“Knocking Down Barriers” Panel Discussion Celebrates Women Leaders at NYMC
Panelists discussed the various challenges that women in healthcare and leadership positions face.
An incredible group of women leaders took part in the “Knocking Down Barriers: Women in Healthcare and Academic Leadership” panel discussion at New York Medical College (NYMC) on March 23, where leaders from both NYMC and WMCHealth shared their experiences as women in medicine, academia and leadership roles. The event featured three panels and 14 panelists who touched upon both personal and professional obstacles that each faced and shared lessons and advice from their own experiences.
The first panel, “Changing the Tone through Leadership,” was moderated by Tracey A. Milligan, M.D., professor and chair of the Department of Neurology and director of neurology at WMCHealth. The panel focused on the principles that influence decision making while in leadership roles. “Not only do you need to have a vision for where you want to go, but you need to be able to listen and to hear people,” said Lori Solomon, M.D. ’99, M.P.H. ’09, clinical associate professor and chair of the Department of Family and Community Medicine and director of the Family Health Center. “A guiding principle for me is inclusion and making sure that multiple people’s perspectives are seen, heard and respected.”
Marina K. Holz, Ph.D., dean of the Graduate School of Basic Medical Sciences (GSBMS), professor of cell biology and anatomy, introduced the second panel, “Making a Difference,” which featured discussion on what women in leadership positions can do to help women have a seat at the table, whether through research or practicing medicine. The panel also discussed how women face unique challenges when deciding to pursue an advanced medical degree. “I think that recognizing the special challenges that young women have to go through especially when starting a family and accommodating them is so important,” said Tetyana Cheairs M.D., M.S.P.H., assistant dean for Ph.D. programs and assistant professor of pathology, microbiology and immunology. “Often [women] are forced to choose between career and family.”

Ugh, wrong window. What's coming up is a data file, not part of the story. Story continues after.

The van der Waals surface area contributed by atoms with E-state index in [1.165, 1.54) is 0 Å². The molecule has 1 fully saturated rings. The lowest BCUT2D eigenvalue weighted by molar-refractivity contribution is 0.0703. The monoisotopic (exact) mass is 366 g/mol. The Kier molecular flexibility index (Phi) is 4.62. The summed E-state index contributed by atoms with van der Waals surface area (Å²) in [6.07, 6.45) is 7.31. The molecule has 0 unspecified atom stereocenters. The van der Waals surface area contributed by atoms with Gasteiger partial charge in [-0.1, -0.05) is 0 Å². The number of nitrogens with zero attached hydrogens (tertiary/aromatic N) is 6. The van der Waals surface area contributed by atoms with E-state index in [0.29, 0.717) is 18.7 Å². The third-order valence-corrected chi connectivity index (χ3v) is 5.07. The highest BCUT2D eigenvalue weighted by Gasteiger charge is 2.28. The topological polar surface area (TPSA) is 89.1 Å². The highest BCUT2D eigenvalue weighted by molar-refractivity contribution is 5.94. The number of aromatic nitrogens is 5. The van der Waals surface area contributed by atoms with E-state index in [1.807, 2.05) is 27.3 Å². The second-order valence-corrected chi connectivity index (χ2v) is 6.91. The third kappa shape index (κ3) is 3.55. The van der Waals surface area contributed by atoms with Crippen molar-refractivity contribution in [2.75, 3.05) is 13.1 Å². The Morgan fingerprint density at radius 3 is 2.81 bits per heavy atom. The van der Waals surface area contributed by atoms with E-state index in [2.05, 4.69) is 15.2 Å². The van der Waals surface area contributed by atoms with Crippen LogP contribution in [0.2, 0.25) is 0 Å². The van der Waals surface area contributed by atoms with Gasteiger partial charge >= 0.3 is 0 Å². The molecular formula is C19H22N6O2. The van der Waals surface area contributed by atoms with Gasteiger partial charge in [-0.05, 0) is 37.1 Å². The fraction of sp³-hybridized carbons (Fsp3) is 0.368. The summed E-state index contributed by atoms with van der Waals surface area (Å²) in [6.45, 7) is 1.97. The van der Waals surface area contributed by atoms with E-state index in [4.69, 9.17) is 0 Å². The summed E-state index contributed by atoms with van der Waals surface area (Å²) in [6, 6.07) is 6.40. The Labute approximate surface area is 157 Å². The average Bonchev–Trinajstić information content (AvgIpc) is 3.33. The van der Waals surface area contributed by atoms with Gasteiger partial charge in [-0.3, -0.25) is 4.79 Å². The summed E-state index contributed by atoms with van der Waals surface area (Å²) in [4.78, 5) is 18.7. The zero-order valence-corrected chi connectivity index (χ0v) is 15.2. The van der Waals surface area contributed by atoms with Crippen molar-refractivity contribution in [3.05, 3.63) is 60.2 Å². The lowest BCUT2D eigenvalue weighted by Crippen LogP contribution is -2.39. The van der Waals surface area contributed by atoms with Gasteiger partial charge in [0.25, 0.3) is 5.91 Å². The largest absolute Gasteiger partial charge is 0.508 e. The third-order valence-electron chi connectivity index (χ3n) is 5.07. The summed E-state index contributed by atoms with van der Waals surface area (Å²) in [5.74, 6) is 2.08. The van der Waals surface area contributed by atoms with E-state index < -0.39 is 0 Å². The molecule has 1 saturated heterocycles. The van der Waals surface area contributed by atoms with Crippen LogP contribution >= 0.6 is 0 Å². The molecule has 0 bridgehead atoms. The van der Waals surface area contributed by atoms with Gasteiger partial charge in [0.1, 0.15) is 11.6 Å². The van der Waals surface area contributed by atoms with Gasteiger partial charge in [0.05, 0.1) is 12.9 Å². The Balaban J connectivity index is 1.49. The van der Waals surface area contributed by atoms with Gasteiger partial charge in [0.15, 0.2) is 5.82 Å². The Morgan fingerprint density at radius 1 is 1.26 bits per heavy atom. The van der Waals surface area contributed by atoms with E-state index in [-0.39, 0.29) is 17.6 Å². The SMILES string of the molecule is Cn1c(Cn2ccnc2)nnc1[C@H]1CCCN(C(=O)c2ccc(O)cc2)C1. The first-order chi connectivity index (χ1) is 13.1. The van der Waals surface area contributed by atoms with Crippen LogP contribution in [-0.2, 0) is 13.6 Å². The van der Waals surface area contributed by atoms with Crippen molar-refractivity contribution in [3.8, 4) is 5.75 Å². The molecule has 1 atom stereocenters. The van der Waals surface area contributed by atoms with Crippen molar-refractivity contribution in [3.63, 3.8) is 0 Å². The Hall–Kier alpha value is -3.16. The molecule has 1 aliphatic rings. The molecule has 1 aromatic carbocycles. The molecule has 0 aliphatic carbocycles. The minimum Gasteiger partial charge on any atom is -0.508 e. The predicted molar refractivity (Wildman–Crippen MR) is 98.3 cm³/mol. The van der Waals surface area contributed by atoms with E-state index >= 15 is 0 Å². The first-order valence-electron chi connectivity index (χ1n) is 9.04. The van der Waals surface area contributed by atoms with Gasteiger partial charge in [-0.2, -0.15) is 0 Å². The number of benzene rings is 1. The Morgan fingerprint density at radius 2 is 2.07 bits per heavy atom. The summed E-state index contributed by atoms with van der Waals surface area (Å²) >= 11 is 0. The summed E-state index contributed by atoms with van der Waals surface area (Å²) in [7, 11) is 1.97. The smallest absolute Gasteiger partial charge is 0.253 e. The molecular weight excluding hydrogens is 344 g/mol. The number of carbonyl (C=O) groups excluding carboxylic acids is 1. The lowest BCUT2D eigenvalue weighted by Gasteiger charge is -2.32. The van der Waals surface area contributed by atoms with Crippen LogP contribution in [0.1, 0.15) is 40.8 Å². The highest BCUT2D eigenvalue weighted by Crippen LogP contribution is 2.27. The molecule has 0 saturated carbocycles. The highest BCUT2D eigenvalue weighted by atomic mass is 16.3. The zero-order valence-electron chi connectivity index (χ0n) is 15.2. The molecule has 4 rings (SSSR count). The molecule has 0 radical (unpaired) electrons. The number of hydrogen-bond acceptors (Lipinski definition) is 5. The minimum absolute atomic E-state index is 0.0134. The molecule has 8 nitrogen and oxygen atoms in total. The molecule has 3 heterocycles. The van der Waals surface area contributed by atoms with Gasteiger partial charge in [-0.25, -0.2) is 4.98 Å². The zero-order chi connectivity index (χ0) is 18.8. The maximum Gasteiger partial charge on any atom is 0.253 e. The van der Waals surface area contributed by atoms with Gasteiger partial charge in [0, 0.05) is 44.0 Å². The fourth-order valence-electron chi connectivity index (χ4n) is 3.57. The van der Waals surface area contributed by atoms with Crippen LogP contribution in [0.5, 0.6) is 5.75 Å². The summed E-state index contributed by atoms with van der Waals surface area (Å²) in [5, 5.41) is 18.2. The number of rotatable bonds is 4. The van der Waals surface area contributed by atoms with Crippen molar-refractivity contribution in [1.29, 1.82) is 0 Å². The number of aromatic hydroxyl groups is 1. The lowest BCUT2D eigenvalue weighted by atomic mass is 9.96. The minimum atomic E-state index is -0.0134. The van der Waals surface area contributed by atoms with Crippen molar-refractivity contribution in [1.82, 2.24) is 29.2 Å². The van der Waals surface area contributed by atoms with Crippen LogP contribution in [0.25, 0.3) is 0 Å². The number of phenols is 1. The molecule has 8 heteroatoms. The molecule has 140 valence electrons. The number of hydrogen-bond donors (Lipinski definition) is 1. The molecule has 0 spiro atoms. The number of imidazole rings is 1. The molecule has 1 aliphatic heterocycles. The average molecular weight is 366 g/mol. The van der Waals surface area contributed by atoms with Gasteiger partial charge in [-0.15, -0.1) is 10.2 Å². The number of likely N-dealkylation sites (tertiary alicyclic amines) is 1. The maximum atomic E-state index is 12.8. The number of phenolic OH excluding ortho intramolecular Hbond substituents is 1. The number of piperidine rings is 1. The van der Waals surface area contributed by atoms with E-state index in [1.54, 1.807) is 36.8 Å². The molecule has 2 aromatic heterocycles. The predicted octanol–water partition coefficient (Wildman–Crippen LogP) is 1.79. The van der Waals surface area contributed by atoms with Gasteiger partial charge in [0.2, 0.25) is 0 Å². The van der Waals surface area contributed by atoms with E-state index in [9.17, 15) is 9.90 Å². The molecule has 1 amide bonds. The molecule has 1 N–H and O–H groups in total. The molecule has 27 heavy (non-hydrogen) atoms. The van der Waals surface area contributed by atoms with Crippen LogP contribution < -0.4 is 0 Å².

The final panel, “Empowering Your Key Strengths,” was moderated by Mary E. Leahy, M.D., M.H.A., chief executive officer of Bon Secours Charity Health System. The panel covered the disparity between the amount of women health care professionals and the number of women in leadership positions and the challenges that women can face while moving up the ranks. Sherlita Amler, M.D., M.S., FAAP, clinical associate professor of pediatrics, adjunct professor of epidemiology and community health and commissioner of health for Westchester County, shared about her experience with her first few jobs as a public health investigator and sanitarian in Arkansas where, as the only woman at her job, she was harassed. Dr. Amler, despite the way she was treated, persevered. “I thought, ‘You are not getting rid of me. I do not care what you do,’” she said. Dr. Amler adopted that same mindset when she applied to medical school at age 36. “If it is your dream, you cannot let other people decide how you live your life.”
[Women] have always had a significant impact [on the world] and have often been overlooked but we want to make sure we take time to celebrate all that today,” said Mill Etienne, M.D. '02, M.P.H., FAAN, FAES, vice chancellor for diversity and inclusion, associate dean of student affairs and associate professor of neurology and of medicine, who helped facilitate the event.
The event also included the unveiling of two new posters that will be displayed on campus featuring prominent NYMC historical women: Lois C. Lillick, Ph.D., M.D. ’53, M.P.H., (1913-1976) who chaired the Department of Microbiology from 1946 to 1962, and holds the unique distinction of being the only physician ever to receive an M.D. from NYMC while chairing one of its basic science departments and the first female chair of the Department of Preventive Medicine, Sophie Rabinoff, M.D., (1889 – 1957), who became chair in 1951 of what was then known as the Department of Public Health and Industrial Medicine, now the Department of Family and Community Medicine.